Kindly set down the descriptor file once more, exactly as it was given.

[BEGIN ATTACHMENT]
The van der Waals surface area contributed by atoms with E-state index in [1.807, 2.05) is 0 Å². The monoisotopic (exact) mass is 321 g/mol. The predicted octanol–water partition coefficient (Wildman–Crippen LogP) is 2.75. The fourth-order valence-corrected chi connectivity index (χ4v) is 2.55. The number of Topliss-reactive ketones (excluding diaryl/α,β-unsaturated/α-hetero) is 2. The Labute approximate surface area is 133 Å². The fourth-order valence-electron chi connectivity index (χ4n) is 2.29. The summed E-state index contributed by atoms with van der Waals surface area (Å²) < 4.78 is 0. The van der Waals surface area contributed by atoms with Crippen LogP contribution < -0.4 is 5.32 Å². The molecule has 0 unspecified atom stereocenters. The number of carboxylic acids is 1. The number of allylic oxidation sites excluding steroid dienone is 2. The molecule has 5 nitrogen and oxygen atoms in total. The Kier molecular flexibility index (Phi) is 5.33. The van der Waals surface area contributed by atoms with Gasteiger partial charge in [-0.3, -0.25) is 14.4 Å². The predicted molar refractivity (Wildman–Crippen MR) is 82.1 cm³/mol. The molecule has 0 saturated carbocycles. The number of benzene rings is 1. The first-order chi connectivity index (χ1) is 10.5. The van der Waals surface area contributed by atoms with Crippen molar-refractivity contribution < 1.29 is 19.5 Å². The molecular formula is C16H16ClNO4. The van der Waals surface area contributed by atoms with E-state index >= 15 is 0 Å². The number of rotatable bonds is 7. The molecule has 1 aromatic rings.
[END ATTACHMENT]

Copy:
The van der Waals surface area contributed by atoms with E-state index in [1.807, 2.05) is 0 Å². The monoisotopic (exact) mass is 321 g/mol. The predicted octanol–water partition coefficient (Wildman–Crippen LogP) is 2.75. The fourth-order valence-corrected chi connectivity index (χ4v) is 2.55. The number of Topliss-reactive ketones (excluding diaryl/α,β-unsaturated/α-hetero) is 2. The Labute approximate surface area is 133 Å². The fourth-order valence-electron chi connectivity index (χ4n) is 2.29. The summed E-state index contributed by atoms with van der Waals surface area (Å²) < 4.78 is 0. The van der Waals surface area contributed by atoms with Crippen LogP contribution < -0.4 is 5.32 Å². The molecule has 0 unspecified atom stereocenters. The number of carboxylic acids is 1. The number of allylic oxidation sites excluding steroid dienone is 2. The molecule has 5 nitrogen and oxygen atoms in total. The Kier molecular flexibility index (Phi) is 5.33. The van der Waals surface area contributed by atoms with Gasteiger partial charge in [-0.3, -0.25) is 14.4 Å². The predicted molar refractivity (Wildman–Crippen MR) is 82.1 cm³/mol. The molecule has 0 saturated carbocycles. The number of benzene rings is 1. The first-order chi connectivity index (χ1) is 10.5. The van der Waals surface area contributed by atoms with Crippen molar-refractivity contribution < 1.29 is 19.5 Å². The molecular formula is C16H16ClNO4. The van der Waals surface area contributed by atoms with E-state index >= 15 is 0 Å². The number of rotatable bonds is 7. The molecule has 1 aromatic rings.